“With Windows 8 we have the best PCs that have ever been built,” she says. “We have the best PCs in market that have ever been built.”
“Collectively as an ecosystem and as an industry we want more and more touch assortment,” she continued. “Like if we say sort of what do we want more of and what does the market want more from us of? It's more touch assortment, and that's certainly tablets, that's certainly convertibles, touch laptops, touch laptops at great prices, all-in-ones, all-in-ones at great prices, I mean all of those are proving to be high demand items. And so that's still a partial to-do for the industry is just to continue to deliver on all of that. But, again, even in this month during this show, you've seen a lot of new devices in the touch category come to market, or at least announced to come soon.”
This is a tortured way of restating the original argument but trying to come off more positive: PC makers did not deliver the right kinds of devices at launch.
Microsoft refuses to comment on Surface sales. But pressed on Surface, Reller did discuss Microsoft’s decision to let retailers sell Surface over a month ahead of the original schedule.
“We made a very explicit decision initially to launch [Surface with Windows RT] into our own stores, so that could have the opportunity to really watch, and watch carefully, and learn, and just get things right,” she said. “We always had it in our plan to then start conversations with retailers about bringing Surface into broader distribution. What we found when we started to have those conversations is they did want to do what retailers don't often do, and that is to get a product onto shelves very, very quickly. And in some cases it was a matter of days. And so we did have the opportunity then to see Surface in a few retailers for a few days of the holiday, which is great. That was helpful to us as we now prepare for the selling seasons to come. So, we were pleased, and I think it's safe to say they were pleased.”
Microsoft plans to deliver Surface in Pro in the waning days of January or early February. Reller noted that this device, unlike Surface RT, is more PC than tablet. “Surface with Windows 8 Pro is a PC that also does an incredible job as a tablet,” she said. “I mean, it's a[n Intel] Core i5, so the performance is terrific. And yet it has so many of the great attributes of Surface, including Touch Cover, Type Cover, Kickstand, all of the great hardware design that we've talked about with Surface. So, we're excited to be able to offer customers, both consumers and business customers, two choices.”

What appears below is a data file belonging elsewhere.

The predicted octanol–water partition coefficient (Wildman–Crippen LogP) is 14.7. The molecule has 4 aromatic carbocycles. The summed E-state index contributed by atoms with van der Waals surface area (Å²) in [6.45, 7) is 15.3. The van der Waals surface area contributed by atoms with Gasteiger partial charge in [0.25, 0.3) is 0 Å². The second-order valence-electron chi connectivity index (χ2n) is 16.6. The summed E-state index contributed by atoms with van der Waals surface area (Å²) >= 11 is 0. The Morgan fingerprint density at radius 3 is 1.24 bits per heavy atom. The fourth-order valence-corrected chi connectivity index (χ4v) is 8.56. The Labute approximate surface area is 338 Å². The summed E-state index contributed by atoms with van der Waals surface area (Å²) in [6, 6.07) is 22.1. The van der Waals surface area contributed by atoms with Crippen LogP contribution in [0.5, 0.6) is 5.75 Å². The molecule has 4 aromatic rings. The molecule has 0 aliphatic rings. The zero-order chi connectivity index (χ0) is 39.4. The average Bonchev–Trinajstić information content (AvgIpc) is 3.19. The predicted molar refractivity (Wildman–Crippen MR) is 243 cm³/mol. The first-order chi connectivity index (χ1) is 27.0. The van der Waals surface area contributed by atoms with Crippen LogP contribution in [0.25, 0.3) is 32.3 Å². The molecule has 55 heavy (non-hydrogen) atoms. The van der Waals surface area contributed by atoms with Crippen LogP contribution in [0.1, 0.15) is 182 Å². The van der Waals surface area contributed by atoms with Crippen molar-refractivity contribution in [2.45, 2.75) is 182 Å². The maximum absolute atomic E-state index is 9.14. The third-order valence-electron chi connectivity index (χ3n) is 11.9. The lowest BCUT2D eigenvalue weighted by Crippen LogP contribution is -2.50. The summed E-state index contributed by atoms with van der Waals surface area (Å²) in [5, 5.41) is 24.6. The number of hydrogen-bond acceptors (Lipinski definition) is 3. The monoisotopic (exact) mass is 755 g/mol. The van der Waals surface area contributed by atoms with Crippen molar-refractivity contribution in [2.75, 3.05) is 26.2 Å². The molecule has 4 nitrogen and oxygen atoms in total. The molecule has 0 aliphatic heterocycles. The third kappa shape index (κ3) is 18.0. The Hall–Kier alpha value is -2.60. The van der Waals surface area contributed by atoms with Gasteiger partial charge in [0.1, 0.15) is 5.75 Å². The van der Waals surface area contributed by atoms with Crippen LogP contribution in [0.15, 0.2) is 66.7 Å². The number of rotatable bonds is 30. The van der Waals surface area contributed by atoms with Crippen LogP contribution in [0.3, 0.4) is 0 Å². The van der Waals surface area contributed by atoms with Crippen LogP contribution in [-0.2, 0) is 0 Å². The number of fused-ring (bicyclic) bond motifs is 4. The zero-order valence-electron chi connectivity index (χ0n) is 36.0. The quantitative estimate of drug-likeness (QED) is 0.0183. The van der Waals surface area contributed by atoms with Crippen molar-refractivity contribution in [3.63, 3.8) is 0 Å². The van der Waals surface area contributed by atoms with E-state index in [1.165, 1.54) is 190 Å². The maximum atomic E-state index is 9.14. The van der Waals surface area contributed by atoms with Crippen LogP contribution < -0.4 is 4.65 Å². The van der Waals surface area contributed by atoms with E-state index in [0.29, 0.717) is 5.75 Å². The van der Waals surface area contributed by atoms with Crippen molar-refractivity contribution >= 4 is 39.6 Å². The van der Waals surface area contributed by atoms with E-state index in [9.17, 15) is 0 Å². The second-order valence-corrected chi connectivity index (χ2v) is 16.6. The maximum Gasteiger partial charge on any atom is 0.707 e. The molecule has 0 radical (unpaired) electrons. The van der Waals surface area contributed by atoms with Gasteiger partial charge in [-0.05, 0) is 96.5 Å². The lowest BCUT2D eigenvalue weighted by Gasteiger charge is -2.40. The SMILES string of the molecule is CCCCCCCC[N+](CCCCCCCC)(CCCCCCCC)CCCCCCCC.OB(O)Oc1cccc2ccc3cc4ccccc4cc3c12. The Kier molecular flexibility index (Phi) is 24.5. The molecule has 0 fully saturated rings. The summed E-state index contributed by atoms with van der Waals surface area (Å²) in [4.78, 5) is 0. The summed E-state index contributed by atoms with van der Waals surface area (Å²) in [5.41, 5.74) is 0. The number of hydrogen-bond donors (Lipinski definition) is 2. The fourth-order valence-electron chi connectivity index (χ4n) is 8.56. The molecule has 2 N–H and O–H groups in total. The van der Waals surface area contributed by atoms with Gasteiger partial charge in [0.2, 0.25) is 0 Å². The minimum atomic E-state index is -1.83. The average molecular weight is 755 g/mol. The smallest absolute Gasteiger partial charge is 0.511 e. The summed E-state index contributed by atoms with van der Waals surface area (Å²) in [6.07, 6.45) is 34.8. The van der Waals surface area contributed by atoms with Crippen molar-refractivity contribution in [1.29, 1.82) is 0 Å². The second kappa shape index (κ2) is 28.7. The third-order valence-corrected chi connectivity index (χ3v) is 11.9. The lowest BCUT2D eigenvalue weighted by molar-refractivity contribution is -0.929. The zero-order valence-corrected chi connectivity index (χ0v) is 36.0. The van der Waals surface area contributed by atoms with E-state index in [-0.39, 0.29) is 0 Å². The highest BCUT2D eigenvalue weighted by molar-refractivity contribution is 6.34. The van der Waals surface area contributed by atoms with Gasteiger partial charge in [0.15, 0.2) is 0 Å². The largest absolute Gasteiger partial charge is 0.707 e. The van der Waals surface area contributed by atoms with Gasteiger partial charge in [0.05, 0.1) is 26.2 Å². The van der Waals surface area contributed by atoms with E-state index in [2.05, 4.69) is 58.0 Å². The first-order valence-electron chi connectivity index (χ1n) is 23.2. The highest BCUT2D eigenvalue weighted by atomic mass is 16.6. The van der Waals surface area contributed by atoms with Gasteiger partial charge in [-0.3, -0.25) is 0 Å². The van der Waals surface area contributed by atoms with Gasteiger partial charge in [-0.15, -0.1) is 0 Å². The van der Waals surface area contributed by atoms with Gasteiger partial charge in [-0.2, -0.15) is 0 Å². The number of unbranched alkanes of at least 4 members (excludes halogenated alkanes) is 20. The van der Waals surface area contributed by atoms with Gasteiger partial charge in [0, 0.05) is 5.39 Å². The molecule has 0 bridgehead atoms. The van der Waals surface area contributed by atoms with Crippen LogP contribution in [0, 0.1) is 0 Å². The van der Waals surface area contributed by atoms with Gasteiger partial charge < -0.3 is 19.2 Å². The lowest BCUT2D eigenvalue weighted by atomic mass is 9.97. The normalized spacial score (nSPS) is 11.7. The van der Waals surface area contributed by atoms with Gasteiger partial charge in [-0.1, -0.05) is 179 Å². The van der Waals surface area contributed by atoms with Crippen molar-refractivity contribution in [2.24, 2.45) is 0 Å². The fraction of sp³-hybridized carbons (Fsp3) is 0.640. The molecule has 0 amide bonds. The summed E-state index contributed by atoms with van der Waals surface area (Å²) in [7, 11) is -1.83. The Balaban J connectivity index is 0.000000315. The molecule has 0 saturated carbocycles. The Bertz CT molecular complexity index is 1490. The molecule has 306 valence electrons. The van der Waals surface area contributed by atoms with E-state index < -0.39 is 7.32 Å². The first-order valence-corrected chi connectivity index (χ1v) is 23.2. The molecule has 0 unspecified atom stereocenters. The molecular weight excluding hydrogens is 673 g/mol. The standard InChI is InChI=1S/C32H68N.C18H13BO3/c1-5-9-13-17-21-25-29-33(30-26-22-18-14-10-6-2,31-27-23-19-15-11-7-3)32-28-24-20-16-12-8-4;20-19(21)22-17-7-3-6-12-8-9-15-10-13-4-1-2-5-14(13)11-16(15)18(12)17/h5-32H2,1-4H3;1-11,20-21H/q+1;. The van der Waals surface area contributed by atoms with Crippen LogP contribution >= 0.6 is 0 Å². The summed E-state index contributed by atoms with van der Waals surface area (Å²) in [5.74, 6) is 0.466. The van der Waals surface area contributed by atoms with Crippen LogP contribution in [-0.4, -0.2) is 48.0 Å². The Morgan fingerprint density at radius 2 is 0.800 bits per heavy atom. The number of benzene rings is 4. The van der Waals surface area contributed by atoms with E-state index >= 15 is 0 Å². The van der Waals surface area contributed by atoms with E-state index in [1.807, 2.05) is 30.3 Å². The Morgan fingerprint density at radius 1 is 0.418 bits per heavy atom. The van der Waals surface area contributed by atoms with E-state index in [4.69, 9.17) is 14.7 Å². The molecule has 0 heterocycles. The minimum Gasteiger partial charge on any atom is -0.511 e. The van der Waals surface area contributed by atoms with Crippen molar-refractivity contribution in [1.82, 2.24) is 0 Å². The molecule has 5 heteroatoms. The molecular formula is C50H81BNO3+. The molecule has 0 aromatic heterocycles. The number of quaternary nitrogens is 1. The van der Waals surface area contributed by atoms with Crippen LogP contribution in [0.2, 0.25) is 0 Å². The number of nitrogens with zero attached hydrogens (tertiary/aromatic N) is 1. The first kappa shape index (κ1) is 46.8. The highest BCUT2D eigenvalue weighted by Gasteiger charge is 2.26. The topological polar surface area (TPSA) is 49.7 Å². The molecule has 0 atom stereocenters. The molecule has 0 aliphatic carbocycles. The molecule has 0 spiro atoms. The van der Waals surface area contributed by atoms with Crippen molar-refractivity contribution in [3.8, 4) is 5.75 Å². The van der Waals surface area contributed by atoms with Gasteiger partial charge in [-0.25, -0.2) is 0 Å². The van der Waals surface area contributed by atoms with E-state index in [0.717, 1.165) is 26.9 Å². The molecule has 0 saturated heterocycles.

This I like: Reller debunks rumors that Surface exists solely to point PC makers in the right direction.
“We got into this business as a business,” she said. “This isn't a short-term adventure.” Nice.
Taking a long-term view
Microsoft cheerleaders have argued, in this case correctly, that looking at the first few months of Windows 8 sales isn’t necessarily any indication of how things will go long term. And certainly, as new Windows 8 devices hit the market, things could change. Reller believes they will.
“Clearly with a project this ambitious, it's not just one selling season, it will be the product of multiple selling seasons, and more progress to come,” she said.
Windows 8 will continue to evolve
Parsing Reller’s comments for any information about the many updates Microsoft plans to deliver to Windows 8 over the coming year, and possibly about the related feature pack that’s code-named Blue, she did offer up an interesting perspective. “The team is focused on really avoiding distractions and just getting set up to drive things forward,” she said, which I think says a lot about a continued strategy of ignoring feedback and, possibly, not being able to deliver big changes as quickly as hoped. (They’re just getting “set up” now to drive things forward? What were they doing before?) “It's a team that is used to delivering very, very big, complex projects together and in working across Microsoft to bring teams together … They have proven success in delivering projects together … we are moving forward and did move forward fast after the change [in leadership when Steven Sinofsky left].”
But no Blue.
“[After] a day of distraction [when Sinofsky abruptly left], people went back to the project that they're working on, which we won't talk about that today.”
Surface Phone and other Surface devices?
While this doesn’t have a thing to do with Windows 8, Reller did shoot down rumors of a Surface Phone or Surface Ultrabook, both of which I called for in Five Surface Devices Microsoft Should Make in 2013.
“We're focused on these two great devices in Surface RT and Surface Pro, and sort of what that brings for us,” she said. “That's our focus.”